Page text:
1. Thanks for the great examples, it’s a great article so that we copy/paste it with citation back here. Looking forward to more great practices from your classrooms.

  2. Pingback: Remainders: Bronx school tells parents to clam up in the press | GothamSchools

  3. For content like science or social studies, have your stronger readers start by reading and responding to a text, then go on to watch a video or do an activity that deepens and enriches what they read. Meanwhile, have your weaker readers start with a video or activity that previews the material in the text, and end by reading and responding to the text. Yes, you do have to group them by ability but in my experience, if you do this from time to time, mix up the groupings to suit the task, and give them tasks from which they can learn successfully, you get few or no complaints. Plus, both groups get to read and watch a video or do an activity, so the tasks feel equivalent to the kids…

    Also, I don’t know much about math in elementary school, so I may be wrong, but it seems to me that the work you gave for T’giving is more about identifying that these word problems require multiplication and then applying that skill, which seems to be the same in all three levels. Is there really that much difference between the difficulty levels of the specific facts? I would think about giving the most-ready kids a sheet of word problems, the middle group a sheet with the first one scaffolded in some way and the others just straight problems, and the least-ready group a sheet where some scaffolding is provided for all the problems.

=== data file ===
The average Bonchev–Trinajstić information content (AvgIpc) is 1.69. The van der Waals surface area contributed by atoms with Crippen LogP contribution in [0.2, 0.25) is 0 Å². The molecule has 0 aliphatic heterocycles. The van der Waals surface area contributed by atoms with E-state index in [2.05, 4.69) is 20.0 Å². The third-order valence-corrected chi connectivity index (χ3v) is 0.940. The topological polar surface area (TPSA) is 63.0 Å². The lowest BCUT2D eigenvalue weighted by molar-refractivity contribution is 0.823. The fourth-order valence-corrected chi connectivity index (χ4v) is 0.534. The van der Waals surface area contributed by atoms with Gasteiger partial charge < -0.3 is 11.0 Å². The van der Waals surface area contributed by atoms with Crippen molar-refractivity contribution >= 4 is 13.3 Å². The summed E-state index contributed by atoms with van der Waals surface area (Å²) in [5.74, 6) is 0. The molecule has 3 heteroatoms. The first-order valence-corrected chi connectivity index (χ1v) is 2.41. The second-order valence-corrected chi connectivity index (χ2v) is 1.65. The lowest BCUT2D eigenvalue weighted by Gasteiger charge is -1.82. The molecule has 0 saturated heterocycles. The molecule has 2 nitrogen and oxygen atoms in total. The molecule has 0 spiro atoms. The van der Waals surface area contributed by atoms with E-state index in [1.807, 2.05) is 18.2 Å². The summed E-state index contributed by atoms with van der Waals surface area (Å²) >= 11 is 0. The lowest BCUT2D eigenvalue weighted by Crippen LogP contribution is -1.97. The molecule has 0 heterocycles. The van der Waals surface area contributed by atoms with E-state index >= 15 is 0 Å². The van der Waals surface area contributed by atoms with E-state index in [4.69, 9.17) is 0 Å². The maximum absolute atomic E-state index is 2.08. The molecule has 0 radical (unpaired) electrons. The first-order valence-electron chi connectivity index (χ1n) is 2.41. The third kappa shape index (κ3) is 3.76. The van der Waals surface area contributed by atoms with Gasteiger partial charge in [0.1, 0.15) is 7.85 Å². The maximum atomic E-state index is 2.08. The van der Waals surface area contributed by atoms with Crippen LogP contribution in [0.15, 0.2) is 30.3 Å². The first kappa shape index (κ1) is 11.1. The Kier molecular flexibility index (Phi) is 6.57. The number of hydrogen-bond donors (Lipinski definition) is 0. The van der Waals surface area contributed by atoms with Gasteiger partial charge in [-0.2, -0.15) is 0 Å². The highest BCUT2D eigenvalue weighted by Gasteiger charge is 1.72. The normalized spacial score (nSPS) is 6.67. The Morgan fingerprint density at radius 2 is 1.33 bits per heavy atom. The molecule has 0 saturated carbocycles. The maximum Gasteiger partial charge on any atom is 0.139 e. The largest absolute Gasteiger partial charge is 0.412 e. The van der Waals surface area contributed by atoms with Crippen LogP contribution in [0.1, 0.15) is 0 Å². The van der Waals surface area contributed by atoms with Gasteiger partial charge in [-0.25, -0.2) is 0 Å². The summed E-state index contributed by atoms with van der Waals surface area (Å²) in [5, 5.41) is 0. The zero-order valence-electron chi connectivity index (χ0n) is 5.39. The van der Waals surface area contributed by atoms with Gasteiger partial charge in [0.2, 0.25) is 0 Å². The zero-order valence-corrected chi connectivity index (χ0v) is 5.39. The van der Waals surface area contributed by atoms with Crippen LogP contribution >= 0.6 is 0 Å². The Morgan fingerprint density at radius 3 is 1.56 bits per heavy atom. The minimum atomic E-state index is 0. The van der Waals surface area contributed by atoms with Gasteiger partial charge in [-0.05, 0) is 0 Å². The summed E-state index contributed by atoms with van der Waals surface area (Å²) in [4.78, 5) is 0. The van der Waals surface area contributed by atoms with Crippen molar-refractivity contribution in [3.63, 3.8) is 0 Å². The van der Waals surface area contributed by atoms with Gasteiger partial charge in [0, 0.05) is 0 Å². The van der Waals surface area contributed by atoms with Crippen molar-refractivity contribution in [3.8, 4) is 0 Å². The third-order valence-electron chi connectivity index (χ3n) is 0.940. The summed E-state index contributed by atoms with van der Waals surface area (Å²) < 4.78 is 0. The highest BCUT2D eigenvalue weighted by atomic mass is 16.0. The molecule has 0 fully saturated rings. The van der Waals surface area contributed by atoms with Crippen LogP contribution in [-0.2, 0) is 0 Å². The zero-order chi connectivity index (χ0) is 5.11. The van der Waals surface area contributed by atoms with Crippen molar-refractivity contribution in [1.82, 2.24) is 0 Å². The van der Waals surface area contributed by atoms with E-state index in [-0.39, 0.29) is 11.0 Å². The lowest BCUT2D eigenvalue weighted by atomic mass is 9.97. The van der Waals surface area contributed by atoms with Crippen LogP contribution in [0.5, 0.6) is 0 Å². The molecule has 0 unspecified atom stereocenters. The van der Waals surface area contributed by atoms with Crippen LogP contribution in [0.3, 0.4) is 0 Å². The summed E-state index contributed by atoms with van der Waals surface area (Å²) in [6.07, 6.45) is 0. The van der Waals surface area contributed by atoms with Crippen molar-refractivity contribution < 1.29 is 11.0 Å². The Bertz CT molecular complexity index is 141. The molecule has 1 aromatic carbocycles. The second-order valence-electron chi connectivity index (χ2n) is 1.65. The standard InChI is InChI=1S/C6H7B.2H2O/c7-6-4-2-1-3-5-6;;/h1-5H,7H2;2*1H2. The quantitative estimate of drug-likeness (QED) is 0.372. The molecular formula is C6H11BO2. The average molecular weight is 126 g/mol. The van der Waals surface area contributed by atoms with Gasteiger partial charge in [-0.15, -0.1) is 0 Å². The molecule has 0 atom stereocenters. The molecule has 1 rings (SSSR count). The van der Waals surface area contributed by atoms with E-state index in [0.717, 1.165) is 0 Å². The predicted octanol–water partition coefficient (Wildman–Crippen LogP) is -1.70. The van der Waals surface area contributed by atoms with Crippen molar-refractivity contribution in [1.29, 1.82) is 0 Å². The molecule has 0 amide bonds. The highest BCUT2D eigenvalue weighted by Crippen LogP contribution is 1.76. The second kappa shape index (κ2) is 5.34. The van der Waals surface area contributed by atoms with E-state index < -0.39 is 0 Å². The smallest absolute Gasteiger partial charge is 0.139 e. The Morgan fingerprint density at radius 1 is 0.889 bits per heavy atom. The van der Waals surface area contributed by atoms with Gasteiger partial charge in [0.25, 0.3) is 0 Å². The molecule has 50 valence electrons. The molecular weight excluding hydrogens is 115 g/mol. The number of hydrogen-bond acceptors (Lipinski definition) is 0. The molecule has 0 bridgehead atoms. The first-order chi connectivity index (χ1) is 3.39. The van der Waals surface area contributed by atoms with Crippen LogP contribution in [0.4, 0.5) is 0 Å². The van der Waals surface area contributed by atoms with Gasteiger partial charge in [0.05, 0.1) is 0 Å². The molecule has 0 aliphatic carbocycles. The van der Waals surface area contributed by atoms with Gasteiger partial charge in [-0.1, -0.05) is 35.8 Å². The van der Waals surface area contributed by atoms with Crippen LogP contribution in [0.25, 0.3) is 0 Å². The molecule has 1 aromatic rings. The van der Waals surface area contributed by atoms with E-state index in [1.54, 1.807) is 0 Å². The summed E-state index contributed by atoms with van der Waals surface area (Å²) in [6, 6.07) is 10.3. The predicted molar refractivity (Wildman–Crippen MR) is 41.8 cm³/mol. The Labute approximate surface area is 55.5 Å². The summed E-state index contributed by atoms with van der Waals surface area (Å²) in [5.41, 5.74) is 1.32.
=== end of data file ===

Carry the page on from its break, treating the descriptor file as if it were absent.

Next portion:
• I very much appreciate your point regarding the Thanksgiving work I posted. I will explain my rationale. First, we are in the initial phases of multiplication – understanding that multiplication is really about x groups of y – and not memorizing facts. So, to that end, certain students are able to more efficiently work through the steps (drawing pictures to represent the groups -> writing “I have __ groups of __.” -> computing the repeated addition -> writing the multiplication sentence) with larger numbers. Others may take the same amount of time with smaller numbers. They all knew they were working on multiplication…

      With all that being said, your ideas for ways to scaffold the word problems are very good ones, indeed. I hadn’t remembered that as a strategy when I planned these but in a subsequent lesson around problem solving by making a table, those kinds of scaffolds were provided.

      I hope others can take something from your ideas as I have.

  4. Pingback: What Should We Keep in Minds about Differentiation ? | Classroom Aid

  5. Pingback: Talking Turkey, Differentiation Style | From the Desk of Mr. Foteah

  6. Pingback: New-Teacher Academy 2015 on #ntchat: Lesson Planning » Teaching With Soul

Leave a Reply

Fill in your details below or click an icon to log in: Logo

You are commenting using your account. Log Out /  Change )

Twitter picture

You are commenting using your Twitter account. Log Out /  Change )

Facebook photo

You are commenting using your Facebook account. Log Out /  Change )

Connecting to %s